The plan was heavily criticised by the opposition Labour and Green parties, the main teachers' professional associations – the NZEI and the PPTA – and the general public. Most of the opposition was over the idea of unregistered and untrained teachers having direct contact with students, and the lack of accountability through the Ombudsman and the Official Information Act. In April 2012, Massey University released a report highly critical of the proposed charter school model, claiming there was no international evidence to support claims that charter schools do better and all they would do is increase segregation.[4] In September 2012, Minister of Education Hekia Parata announced that many schools in Christchurch would be closed or amalgamated, largely due to population changes and damaged facilities following the February 2011 earthquake. However, parents, teachers and students protested at the changes for going too far, and feared that the closures were being used as an excuse to start charter schools. In June 2013, the closed school sites were put up for sale, with charter schools and property development among the proposed uses.[5]

The Education Amendment Bill to allow charter schools, rebranded partnership schools / kura hourua, was introduced on October 15, 2012 and passed its first reading three days later 63 votes to 56. The bill was referred to the Education and Science select committee for closer scrutiny and public submissions, with the committee reporting back in April 2013 that the bill should proceed with amendments.[6] After the report was released, United Future MP Peter Dunne announced he was pulling support for charter schools, leaving only the National, Act and Maori Parties supporting the bill.[7] The bill passed its third reading on June 4, 2013, 62 votes to 57. During the select committee stage, the Labour Party announced that if elected to government at the 2014 general election, it would introduce provisions to require charter schools to employ registered teachers and make the schools fully accountable to the Ombudsmen and the Official Information Act. It would also not allow any new charter schools and would not guarantee future funding or integration to any existing schools, leaving them either to continue as private schools or close altogether.[8]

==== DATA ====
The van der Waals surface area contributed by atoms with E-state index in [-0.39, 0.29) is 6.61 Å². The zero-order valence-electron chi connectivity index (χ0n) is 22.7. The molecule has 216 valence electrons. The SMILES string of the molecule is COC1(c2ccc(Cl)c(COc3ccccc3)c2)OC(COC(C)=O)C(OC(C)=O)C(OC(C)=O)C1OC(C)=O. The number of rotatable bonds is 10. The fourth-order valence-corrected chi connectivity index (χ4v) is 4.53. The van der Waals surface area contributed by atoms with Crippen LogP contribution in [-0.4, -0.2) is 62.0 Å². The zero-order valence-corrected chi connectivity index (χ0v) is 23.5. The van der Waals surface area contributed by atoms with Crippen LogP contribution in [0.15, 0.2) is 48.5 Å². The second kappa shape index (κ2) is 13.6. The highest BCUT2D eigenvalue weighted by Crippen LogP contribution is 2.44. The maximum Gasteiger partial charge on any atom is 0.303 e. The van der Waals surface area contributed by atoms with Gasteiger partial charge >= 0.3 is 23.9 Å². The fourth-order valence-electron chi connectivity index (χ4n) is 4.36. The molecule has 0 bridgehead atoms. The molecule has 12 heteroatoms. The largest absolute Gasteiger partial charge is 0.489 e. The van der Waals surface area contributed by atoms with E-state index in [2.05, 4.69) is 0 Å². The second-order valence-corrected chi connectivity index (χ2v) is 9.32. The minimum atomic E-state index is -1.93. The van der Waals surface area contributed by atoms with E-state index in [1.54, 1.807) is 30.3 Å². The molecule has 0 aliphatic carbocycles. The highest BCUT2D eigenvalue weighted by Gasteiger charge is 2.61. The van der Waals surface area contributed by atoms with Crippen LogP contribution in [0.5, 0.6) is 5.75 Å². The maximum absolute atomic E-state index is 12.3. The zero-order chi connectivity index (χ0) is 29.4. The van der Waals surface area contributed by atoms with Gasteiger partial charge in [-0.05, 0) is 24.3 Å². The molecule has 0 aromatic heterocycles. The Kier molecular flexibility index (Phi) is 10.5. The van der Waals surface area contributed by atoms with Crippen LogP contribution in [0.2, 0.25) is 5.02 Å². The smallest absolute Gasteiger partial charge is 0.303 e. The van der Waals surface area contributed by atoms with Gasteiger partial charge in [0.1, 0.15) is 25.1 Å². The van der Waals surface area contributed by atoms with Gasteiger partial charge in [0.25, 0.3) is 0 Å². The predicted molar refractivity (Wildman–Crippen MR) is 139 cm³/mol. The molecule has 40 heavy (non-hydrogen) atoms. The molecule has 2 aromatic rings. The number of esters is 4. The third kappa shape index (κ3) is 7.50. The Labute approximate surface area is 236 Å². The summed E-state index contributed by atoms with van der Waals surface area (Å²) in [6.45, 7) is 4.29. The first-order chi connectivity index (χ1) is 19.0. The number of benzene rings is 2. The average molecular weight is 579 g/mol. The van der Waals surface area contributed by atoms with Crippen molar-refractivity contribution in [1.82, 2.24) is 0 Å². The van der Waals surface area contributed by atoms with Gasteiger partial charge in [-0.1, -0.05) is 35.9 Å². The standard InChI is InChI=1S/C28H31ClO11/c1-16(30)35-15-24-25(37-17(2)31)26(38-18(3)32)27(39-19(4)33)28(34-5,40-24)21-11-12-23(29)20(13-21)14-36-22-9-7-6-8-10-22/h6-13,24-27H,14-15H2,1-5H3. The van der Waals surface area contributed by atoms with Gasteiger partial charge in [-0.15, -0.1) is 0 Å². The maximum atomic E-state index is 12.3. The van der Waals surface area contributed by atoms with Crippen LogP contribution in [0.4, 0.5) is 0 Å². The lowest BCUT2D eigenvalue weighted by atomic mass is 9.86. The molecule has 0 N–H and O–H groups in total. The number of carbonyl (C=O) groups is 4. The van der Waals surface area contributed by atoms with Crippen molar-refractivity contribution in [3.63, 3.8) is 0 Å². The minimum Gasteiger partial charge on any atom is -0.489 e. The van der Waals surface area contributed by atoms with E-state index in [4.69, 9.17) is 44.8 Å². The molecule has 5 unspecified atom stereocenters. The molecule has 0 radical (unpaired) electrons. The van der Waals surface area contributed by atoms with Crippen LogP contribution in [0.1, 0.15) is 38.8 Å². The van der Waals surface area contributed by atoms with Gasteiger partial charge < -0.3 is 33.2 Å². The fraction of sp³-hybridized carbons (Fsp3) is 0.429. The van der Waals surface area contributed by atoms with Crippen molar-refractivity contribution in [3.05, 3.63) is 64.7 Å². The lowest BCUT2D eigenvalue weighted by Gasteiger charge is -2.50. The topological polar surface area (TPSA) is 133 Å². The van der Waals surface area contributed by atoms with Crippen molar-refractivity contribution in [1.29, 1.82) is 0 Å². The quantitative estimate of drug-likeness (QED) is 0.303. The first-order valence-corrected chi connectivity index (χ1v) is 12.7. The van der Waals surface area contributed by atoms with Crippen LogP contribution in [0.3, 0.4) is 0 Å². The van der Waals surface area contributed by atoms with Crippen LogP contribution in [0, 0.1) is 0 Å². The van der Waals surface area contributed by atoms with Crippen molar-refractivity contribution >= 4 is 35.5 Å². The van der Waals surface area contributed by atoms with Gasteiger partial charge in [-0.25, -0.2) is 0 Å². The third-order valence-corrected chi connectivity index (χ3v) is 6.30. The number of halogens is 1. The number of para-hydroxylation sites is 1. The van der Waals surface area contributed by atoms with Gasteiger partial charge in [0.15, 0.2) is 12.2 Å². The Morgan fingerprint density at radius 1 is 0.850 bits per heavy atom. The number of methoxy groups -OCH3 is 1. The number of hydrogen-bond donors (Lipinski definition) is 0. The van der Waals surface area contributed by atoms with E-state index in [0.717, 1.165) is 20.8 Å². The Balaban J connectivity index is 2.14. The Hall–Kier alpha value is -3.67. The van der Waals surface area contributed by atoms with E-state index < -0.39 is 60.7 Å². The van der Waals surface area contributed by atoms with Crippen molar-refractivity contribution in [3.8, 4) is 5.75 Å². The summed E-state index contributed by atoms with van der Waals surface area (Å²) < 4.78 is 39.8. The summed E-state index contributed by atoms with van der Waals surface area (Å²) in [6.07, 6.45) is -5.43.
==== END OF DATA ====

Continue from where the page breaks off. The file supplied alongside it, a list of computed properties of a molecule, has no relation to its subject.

In May 2013, the PPTA published in its staff newsletter a list of 21 parties it believed were interested in the charter school programme, which included a high proportion of religious groups.[9] The Ministry of Education refused to release the full list of 36 interested parties, however in July 2013, the Ombudsman overruled the MoE and forced them to release the list as soon as possible.[10]

See also[edit]

References[edit]

  1. ^ Adams, Mark (January 2009). Tomorrow’s schools Today: New Zealand’s Experiment 20 years on (Report). Mercatus Center, George Mason University. http://mercatus.org/sites/default/files/publication/WP0901_GAP_New_Zealand_Reforms.pdf. Retrieved 23 July 2013.
  2. ^ Private Schools Conditional Integration Act 1975
  3. ^ Cheng, Derek (December 6, 2011). "What are charter schools?". The New Zealand Herald (Auckland). Retrieved January 21, 2012. 
  4. ^ "Charter schools make things worse - study". 3 News New Zealand. April 13, 2012. Retrieved June 22, 2013. 
  5. ^ McDonald, Liz (June 3, 2013). "Shuttered Chch schools to be in demand". stuff.co.nz. 
  6. ^ "Education Amendment Bill -- Bills -- Legislation". New Zealand Parliament. October 18, 2012. Retrieved January 27, 2013. 
  7. ^ "Dunne against charter schools". 3 News NZ. April 18, 2013. 
  8. ^ "Education Amendment Bill -- As reported from the Education and Science Committee". New Zealand Parliament. Retrieved June 26, 2013. [dead link]
  9. ^ Shadwell, Talia (May 21, 2013). "PPTA outs charter school hopefuls". stuff.co.nz. 
  10. ^ Shuttleworth, Kate (25 July 2013). "Ministry ordered to release names of charter school applicants". The New Zealand Herald. Retrieved 26 July 2013. 

External links[edit]